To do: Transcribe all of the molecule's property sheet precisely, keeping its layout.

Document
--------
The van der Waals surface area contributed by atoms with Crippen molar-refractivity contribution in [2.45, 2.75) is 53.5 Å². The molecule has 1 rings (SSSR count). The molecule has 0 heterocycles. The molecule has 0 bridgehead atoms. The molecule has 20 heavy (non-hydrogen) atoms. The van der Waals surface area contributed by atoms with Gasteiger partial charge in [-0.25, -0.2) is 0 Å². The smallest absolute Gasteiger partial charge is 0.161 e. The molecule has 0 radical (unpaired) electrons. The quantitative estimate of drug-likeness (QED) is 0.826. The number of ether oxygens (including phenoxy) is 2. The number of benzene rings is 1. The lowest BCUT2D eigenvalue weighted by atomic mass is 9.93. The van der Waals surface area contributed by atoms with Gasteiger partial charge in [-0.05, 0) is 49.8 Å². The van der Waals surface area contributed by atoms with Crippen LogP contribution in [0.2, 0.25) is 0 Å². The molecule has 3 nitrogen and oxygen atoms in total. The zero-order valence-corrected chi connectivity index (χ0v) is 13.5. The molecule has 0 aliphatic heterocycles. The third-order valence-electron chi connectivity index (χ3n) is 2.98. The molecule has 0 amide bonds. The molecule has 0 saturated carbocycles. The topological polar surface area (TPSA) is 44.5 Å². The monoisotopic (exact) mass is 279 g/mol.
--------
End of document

The van der Waals surface area contributed by atoms with Crippen molar-refractivity contribution in [2.45, 2.75) is 53.5 Å². The molecule has 1 rings (SSSR count). The molecule has 0 heterocycles. The molecule has 0 bridgehead atoms. The molecule has 20 heavy (non-hydrogen) atoms. The van der Waals surface area contributed by atoms with Gasteiger partial charge in [-0.25, -0.2) is 0 Å². The smallest absolute Gasteiger partial charge is 0.161 e. The molecule has 0 radical (unpaired) electrons. The quantitative estimate of drug-likeness (QED) is 0.826. The number of ether oxygens (including phenoxy) is 2. The number of benzene rings is 1. The lowest BCUT2D eigenvalue weighted by atomic mass is 9.93. The van der Waals surface area contributed by atoms with Gasteiger partial charge in [-0.05, 0) is 49.8 Å². The van der Waals surface area contributed by atoms with Crippen LogP contribution in [0.2, 0.25) is 0 Å². The molecule has 3 nitrogen and oxygen atoms in total. The zero-order valence-corrected chi connectivity index (χ0v) is 13.5. The molecule has 0 aliphatic heterocycles. The third-order valence-electron chi connectivity index (χ3n) is 2.98. The molecule has 0 amide bonds. The molecule has 0 saturated carbocycles. The topological polar surface area (TPSA) is 44.5 Å². The monoisotopic (exact) mass is 279 g/mol.